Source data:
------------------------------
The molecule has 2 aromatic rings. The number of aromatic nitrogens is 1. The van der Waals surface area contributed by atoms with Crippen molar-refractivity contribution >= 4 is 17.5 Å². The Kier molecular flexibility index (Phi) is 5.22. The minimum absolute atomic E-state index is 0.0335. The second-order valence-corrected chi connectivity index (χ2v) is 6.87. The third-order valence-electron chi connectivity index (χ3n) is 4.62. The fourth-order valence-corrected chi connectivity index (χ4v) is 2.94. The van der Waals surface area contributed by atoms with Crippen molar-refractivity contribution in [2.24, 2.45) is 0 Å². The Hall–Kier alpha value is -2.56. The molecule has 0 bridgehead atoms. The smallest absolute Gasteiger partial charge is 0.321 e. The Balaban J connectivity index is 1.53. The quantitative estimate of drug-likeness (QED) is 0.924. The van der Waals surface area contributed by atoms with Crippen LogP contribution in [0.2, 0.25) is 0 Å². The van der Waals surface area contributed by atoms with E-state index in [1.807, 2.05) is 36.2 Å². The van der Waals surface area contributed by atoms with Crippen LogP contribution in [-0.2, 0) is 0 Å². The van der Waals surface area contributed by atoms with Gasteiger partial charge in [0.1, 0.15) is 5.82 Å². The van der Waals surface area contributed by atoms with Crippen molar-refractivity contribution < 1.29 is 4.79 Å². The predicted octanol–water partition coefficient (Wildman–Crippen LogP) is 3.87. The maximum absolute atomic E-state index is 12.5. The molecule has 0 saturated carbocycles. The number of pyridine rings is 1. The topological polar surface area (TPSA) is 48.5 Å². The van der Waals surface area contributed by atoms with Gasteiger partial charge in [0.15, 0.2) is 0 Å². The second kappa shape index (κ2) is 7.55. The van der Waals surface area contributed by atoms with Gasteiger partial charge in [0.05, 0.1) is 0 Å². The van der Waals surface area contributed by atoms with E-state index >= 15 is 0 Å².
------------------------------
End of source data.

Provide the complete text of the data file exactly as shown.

The molecule has 2 aromatic rings. The number of aromatic nitrogens is 1. The van der Waals surface area contributed by atoms with Crippen molar-refractivity contribution >= 4 is 17.5 Å². The Kier molecular flexibility index (Phi) is 5.22. The minimum absolute atomic E-state index is 0.0335. The second-order valence-corrected chi connectivity index (χ2v) is 6.87. The third-order valence-electron chi connectivity index (χ3n) is 4.62. The fourth-order valence-corrected chi connectivity index (χ4v) is 2.94. The van der Waals surface area contributed by atoms with Crippen molar-refractivity contribution in [2.24, 2.45) is 0 Å². The Hall–Kier alpha value is -2.56. The molecule has 0 bridgehead atoms. The smallest absolute Gasteiger partial charge is 0.321 e. The Balaban J connectivity index is 1.53. The quantitative estimate of drug-likeness (QED) is 0.924. The van der Waals surface area contributed by atoms with Crippen LogP contribution in [0.2, 0.25) is 0 Å². The van der Waals surface area contributed by atoms with E-state index in [1.807, 2.05) is 36.2 Å². The van der Waals surface area contributed by atoms with Crippen LogP contribution in [-0.2, 0) is 0 Å². The van der Waals surface area contributed by atoms with Gasteiger partial charge in [0.1, 0.15) is 5.82 Å². The van der Waals surface area contributed by atoms with Crippen molar-refractivity contribution < 1.29 is 4.79 Å². The predicted octanol–water partition coefficient (Wildman–Crippen LogP) is 3.87. The maximum absolute atomic E-state index is 12.5. The molecule has 0 saturated carbocycles. The number of pyridine rings is 1. The topological polar surface area (TPSA) is 48.5 Å². The van der Waals surface area contributed by atoms with Gasteiger partial charge in [0.15, 0.2) is 0 Å². The second kappa shape index (κ2) is 7.55. The van der Waals surface area contributed by atoms with Gasteiger partial charge in [0.05, 0.1) is 0 Å². The van der Waals surface area contributed by atoms with E-state index >= 15 is 0 Å².